Energy Insider: Future of Energy

Adjusting the Cost-of-service Rate Model: A Win-Win for Utilities and Consumers?

by Bob Shively, Enerdynamics President and Lead Facilitator

“Throughout the economy, companies are finding efficiencies and operational benefits by meeting their needs through service provided by third parties rather than investing in physical assets that they own and manage. Utilities are no different.”
~ From Utility Earnings in a Service-Oriented World, AEE Institute, January 2018


Finding benefits by contracting for services is ideal for most companies, but for utilities it creates a problem. Under the utility cost-of-service model used for U.S. investor-owned gas and electric utilities, the primary way to increase earnings is to increase rate base by investing in new capital assets. Yet contracting for services takes away this opportunity. Utilities in many regions have already lost opportunities for capital investment in rate-based generation by deregulation of wholesale markets. 

Now utilities face loss of investment opportunities in two other areas: IT systems and Transmission and Distribution (T&D) infrastructure. Consumers may benefit from utility contracting in these areas, but for utility shareholders the result of contracting is a loss of potential income. Let’s first explain this, then we’ll look at ways that regulators might adapt the cost-of-service model to align consumer and shareholder interests. 


In each of the cases above, the utility has two alternatives to satisfy its needs. In the case regarding Meter Data Management System (MDMS) software, the utility can develop the software itself or it can contract to use a third-party’s cloud software. In the case of the overloaded substation, the utility can make capital investments to upgrade the facility or can contract with various distributed energy resources (DERs) to ensure the capacity of the existing facility is never exceeded. 

Traditionally, utilities have not had the second alternatives so they've built capital assets. Doing so allowed these expenses to be rate-based and resulted in increased earnings. But in today’s world, it may be a better solution for the utility to contract for a cloud-based IT solution. And we are beginning to see cases where utilities can keep lower costs to consumers by contracting for DERs rather than upgrading substations or lines.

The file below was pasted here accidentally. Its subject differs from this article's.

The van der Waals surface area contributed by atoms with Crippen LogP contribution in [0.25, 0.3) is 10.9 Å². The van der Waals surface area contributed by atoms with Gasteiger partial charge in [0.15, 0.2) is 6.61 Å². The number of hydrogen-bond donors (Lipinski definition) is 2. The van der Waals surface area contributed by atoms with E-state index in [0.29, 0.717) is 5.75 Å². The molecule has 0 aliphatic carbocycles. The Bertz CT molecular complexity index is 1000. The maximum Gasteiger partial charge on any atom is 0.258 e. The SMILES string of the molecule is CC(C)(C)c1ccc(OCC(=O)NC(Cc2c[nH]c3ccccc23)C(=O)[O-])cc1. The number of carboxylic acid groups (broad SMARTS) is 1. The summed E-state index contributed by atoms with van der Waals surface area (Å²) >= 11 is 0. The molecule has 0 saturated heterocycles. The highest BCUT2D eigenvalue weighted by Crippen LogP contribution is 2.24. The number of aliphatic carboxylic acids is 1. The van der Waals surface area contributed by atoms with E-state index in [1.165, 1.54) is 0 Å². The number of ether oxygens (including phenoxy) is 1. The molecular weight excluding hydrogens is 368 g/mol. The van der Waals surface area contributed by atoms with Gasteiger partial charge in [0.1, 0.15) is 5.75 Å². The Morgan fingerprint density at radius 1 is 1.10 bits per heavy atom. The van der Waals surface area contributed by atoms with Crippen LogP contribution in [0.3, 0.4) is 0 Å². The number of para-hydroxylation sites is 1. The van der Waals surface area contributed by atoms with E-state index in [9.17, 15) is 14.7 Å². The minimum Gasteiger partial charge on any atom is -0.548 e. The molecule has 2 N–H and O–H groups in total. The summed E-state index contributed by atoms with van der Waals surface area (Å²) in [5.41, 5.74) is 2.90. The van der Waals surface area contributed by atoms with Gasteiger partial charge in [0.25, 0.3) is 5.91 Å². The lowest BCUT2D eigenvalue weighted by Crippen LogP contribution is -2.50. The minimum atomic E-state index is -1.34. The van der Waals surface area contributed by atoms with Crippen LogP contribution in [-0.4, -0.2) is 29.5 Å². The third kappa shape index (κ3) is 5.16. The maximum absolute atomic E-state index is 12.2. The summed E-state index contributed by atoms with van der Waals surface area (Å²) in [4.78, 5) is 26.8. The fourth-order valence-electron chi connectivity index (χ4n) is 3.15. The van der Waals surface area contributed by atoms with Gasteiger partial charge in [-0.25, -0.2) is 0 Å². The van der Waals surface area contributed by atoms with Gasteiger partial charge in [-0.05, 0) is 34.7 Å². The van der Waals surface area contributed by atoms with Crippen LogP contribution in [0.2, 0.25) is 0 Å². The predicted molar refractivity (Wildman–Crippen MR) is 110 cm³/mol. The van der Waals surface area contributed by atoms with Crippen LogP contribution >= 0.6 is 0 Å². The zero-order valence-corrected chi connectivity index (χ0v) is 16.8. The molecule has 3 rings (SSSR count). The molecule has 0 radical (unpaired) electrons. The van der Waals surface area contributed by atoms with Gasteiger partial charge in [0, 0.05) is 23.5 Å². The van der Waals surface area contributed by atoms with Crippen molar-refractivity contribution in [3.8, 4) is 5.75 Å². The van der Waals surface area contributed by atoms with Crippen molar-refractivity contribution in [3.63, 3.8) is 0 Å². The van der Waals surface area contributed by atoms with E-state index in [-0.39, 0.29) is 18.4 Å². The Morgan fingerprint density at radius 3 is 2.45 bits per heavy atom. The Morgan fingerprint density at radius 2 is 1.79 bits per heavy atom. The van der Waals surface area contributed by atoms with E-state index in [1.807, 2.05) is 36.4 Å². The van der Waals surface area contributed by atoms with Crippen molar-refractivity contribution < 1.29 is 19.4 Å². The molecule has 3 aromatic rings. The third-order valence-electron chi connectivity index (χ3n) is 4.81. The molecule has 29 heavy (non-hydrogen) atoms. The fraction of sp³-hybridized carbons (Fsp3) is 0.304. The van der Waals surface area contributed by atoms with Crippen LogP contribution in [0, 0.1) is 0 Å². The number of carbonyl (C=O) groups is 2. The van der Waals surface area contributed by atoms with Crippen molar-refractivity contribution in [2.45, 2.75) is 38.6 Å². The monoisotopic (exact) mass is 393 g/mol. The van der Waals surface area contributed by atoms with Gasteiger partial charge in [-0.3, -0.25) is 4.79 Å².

This creates a quandary for utilities because while they are driven to pick the best solution for ratepayers, doing so will result in lost opportunity for earnings through growing the rate base. And if the expense association with the “better” solution had not been included in rates in the last rate case, the utility risks over-spending and seeing current earnings shrink below authorized levels as well.

Regulators are studying ways to tweak the cost-of-service model to avoid putting utilities in this situation*. Here are some ideas being tested in various jurisdictions:

Incentive adder to utility earnings for “Non-wires Alternatives” (NWAs)
Under this methodology, the utility is allowed to increase earnings by an amount equal to a percentage of the contract cost. A current example is California’s DER Adder, which is used as an incentive for utilities to find NWAs to avoid system expansion. When the utility contracts for DERs as an alternative (like in the second example above), the utility is allowed to increase authorized earnings included in rates by 4% of the contract expense. In essence, the utility is being paid an earnings incentive to forgo the capital investment.

Capitalization of a pre-paid service contract
In this case, the utility pre-pays the total service contract fee for a specified term.  Then the total cost of the fee is defined as a regulatory asset and the utility is allowed to put it into rate base in the same manner as an investment in a capital asset. The utility then earns a rate of return on this expense just like it earns a return on capital expenditures.  A current example is the New York Public Service Commission (NYPSC) which has allowed utilities to capitalize pre-paid multi-year leases for software.

Shared Savings for NWAs
This methodology would pay the utility an earnings increase equal to a percentage of the ratepayer benefits from contracting. The NYPSC approved a shared savings methodology in 2017 which would provide utility earnings incentives equal to 30% of the difference between the lifetime cost of a capital solution and the cost of a NWA contract solution.

These are examples of a few ways that utility commissions are providing earnings incentives to utilities while encouraging non-capital solutions. These methods allow the basic cost-of-service model to stay in place while aligning ratepayer and shareholder interests when contracting is a superior outcome. We can expect to see commissions around the U.S. continue to innovately reward utilities that find effective solutions to system needs.

Do your utility managers and supervisors need to understand the details of how rates are traditionally set and how that is changing in the new utility landscape? Enerdynamics’ Utility Ratemaking: Now and In the Future seminar will provide your leaders the knowledge they need to make solid business decisions. Contact us at or (866) 765-5432 x700.

*These methods are studied in detail in the paper Utility Earnings in a Service-Oriented World, AEE Institute, January 2018 available at

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